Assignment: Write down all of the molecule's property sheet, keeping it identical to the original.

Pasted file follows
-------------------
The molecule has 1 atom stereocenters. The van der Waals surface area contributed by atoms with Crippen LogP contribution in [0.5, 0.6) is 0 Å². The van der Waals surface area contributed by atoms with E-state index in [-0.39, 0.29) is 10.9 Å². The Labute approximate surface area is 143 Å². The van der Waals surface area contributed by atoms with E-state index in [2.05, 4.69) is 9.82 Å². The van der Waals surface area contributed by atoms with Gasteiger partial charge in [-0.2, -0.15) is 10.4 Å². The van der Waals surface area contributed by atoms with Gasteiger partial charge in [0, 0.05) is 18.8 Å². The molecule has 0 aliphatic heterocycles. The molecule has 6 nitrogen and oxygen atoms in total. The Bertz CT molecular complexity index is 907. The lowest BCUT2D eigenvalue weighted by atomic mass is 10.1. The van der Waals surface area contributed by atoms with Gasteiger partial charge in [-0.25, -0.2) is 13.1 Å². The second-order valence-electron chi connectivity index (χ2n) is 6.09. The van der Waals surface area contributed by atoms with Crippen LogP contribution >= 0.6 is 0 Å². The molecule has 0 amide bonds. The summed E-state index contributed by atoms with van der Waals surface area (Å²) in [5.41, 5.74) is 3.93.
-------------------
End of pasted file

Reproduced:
The molecule has 1 atom stereocenters. The van der Waals surface area contributed by atoms with Crippen LogP contribution in [0.5, 0.6) is 0 Å². The van der Waals surface area contributed by atoms with E-state index in [-0.39, 0.29) is 10.9 Å². The Labute approximate surface area is 143 Å². The van der Waals surface area contributed by atoms with E-state index in [2.05, 4.69) is 9.82 Å². The van der Waals surface area contributed by atoms with Gasteiger partial charge in [-0.2, -0.15) is 10.4 Å². The van der Waals surface area contributed by atoms with Gasteiger partial charge in [0, 0.05) is 18.8 Å². The molecule has 0 aliphatic heterocycles. The molecule has 6 nitrogen and oxygen atoms in total. The Bertz CT molecular complexity index is 907. The lowest BCUT2D eigenvalue weighted by atomic mass is 10.1. The van der Waals surface area contributed by atoms with Gasteiger partial charge in [-0.25, -0.2) is 13.1 Å². The second-order valence-electron chi connectivity index (χ2n) is 6.09. The van der Waals surface area contributed by atoms with Crippen LogP contribution >= 0.6 is 0 Å². The molecule has 0 amide bonds. The summed E-state index contributed by atoms with van der Waals surface area (Å²) in [5.41, 5.74) is 3.93.